Reward is an integral part of training, and there are many ways in which a dog can be rewarded. While food or treats may seem like the easiest way to reward your dog for good behavior, it may not always be the best or most effective way. Food can have limitations as a reward. Does the dog like the food? Does he like it enough to do what you are asking? Will he do the same task without food? What about dogs that are not food motivated?
Rewarding your dog without the use of food can often be a much easier, convenient, and effective way to instill, capture, and encourage desired behavior. It is important to understand how dogs learn, and what motivates them before deciding how to reward. A properly timed reward can boost your dog’s confidence, and increase his trust in you.
When using physical praise there are several different forms that can be used; and every dog has certain types of touching they prefer. Find what works best for your dog and the situation.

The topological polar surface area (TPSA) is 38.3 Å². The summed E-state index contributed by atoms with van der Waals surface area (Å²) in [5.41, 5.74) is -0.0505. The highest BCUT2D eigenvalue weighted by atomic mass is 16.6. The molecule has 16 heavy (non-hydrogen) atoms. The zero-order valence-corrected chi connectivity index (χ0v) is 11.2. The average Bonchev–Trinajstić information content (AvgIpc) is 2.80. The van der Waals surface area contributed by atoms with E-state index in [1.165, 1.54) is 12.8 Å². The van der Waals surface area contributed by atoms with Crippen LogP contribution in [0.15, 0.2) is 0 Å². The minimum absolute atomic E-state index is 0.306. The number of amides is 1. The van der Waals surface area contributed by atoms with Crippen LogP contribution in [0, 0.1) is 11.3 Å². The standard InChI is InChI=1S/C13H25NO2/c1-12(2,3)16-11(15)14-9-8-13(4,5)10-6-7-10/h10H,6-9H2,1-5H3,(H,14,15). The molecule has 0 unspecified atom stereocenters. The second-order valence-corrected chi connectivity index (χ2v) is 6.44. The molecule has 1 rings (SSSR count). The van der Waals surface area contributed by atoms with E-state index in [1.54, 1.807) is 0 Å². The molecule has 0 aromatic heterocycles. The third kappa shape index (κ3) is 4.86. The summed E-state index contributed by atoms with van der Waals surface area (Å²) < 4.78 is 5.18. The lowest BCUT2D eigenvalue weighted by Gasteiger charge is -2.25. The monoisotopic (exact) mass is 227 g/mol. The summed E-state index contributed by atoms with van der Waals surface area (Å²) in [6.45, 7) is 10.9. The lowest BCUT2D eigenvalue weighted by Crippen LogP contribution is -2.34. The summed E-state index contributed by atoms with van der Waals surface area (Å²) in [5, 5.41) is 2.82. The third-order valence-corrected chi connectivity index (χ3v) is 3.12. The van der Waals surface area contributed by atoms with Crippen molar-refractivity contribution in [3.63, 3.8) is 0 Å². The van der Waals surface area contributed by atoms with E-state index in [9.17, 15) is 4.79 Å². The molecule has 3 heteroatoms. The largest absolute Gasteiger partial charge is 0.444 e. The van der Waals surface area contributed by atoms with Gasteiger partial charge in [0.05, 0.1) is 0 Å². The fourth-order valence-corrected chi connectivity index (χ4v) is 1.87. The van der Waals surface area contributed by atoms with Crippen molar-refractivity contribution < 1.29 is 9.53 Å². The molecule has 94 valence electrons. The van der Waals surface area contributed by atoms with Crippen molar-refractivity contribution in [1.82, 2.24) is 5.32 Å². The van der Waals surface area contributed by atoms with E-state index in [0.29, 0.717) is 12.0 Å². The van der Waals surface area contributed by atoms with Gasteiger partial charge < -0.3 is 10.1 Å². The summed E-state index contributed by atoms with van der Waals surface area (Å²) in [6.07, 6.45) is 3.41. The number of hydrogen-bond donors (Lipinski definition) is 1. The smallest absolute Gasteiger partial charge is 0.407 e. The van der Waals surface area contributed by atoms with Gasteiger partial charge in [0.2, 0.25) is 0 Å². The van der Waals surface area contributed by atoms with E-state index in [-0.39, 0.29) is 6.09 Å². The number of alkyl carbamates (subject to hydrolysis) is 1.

· The Stroke – A common movement where the flat of the hand glides down with slight pressure over the dogs body
· The Circular Rub – Using the flat of the hand on the front of the chest
· The Pat – A drumming of the dog with the flat of the hand to various degrees of intensity on the dog’s body. Usually the best place to pat a dog is on its withers of side, and occasionally under the chest. Never on top of the head.
· The Scratch – Using the tips of your fingers under the chin, behind the ears, on the rear towards the tail, sometimes on the top of the head. A two handed “massage” up and down the length of the body can help release tension.
· The Grip – A kneading motion where the hand takes gentle grip of hair, loose skin, and sometimes even muscle tissue. The shoulders, the chest, and even the base of the back respond to this movement.